Another thing that would be great would be more about Sybil's character from the get go. In my own query I call my MC a "15 year old reluctant juvenile delinquent" before I ever get to naming him, er - I just double checked and it's actually right before and after. Anyway, point is, in those 6 brief words you know so much about who he is that you can probably already begin to picture him. I would always suggest putting your MCs age in if your novel is YA. The profession/status/background/whatever description is probably less important, but if you can figure out a clever way to work it in, you'll be starting off quite strong.
With two weeks left in her semester abroad, Sybil meets a fortuneteller with a unique tattoo similar to one she’s had for as long as she can remember. The connection might explain her premonitions and links her to enigmatic gypsies who channel the djinn. Her psychic awareness skyrockets when she bumps into Haydon, a familiar stranger who would look really irresistible in chainmail. She discovers that he shares her clairvoyance, but he also triggers a fiery energy she has trouble controlling -- the same djinn energy the gypsy warned her to keep secret at all cost. That should say "at any cost" or "at all costs" Aggressive amber orbs and visions plague her when she tries to forget him, so she’s tempted to try a short fling regardless of the consequences…until she connects a fanatical priest with the Maltese cross from her nightmare and everything suddenly makes sense.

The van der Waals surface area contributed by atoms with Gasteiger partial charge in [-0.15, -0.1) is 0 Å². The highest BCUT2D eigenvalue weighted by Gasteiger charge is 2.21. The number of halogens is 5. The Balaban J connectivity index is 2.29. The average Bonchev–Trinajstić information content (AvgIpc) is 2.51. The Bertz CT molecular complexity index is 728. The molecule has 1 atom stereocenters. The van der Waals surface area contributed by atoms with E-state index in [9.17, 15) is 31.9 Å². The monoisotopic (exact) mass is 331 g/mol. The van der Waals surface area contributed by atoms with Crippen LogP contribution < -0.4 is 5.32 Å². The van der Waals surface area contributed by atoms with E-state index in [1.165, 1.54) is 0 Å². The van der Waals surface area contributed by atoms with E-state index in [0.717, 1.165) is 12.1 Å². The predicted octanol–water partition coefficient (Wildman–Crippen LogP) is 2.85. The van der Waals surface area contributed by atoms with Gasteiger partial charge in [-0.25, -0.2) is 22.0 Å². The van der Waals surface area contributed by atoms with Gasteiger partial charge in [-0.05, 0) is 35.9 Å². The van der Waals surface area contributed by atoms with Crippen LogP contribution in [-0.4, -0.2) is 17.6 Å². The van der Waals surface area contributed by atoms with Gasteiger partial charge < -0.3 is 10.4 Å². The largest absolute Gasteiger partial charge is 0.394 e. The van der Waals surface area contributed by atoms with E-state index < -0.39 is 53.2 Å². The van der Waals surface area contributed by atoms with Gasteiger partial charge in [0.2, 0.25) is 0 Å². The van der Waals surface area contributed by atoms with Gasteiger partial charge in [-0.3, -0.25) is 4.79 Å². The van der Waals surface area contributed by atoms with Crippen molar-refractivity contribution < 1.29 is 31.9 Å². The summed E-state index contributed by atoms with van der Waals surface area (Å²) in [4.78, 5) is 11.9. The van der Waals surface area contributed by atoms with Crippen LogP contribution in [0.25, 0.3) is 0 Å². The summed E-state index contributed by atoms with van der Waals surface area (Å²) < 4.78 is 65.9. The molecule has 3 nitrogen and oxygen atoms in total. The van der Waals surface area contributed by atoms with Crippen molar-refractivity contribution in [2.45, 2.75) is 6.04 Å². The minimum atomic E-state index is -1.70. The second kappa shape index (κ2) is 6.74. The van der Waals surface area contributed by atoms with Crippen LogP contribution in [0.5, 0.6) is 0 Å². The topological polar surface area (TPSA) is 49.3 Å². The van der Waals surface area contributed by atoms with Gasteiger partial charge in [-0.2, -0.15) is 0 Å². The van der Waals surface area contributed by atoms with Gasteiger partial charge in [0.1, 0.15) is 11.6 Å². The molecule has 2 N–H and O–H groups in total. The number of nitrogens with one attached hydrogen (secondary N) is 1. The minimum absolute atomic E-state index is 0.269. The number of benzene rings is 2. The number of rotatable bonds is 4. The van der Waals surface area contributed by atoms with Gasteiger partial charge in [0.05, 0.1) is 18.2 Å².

You have some very strong points in this part. I would say that the best part of your story (keeping in mind I haven't read it) is the unique premise and the setting. Each of these tastes of conflict are good, and would stand up fine on their own, but all bunched together in the query like this it doesn't work, and it get's too confusing.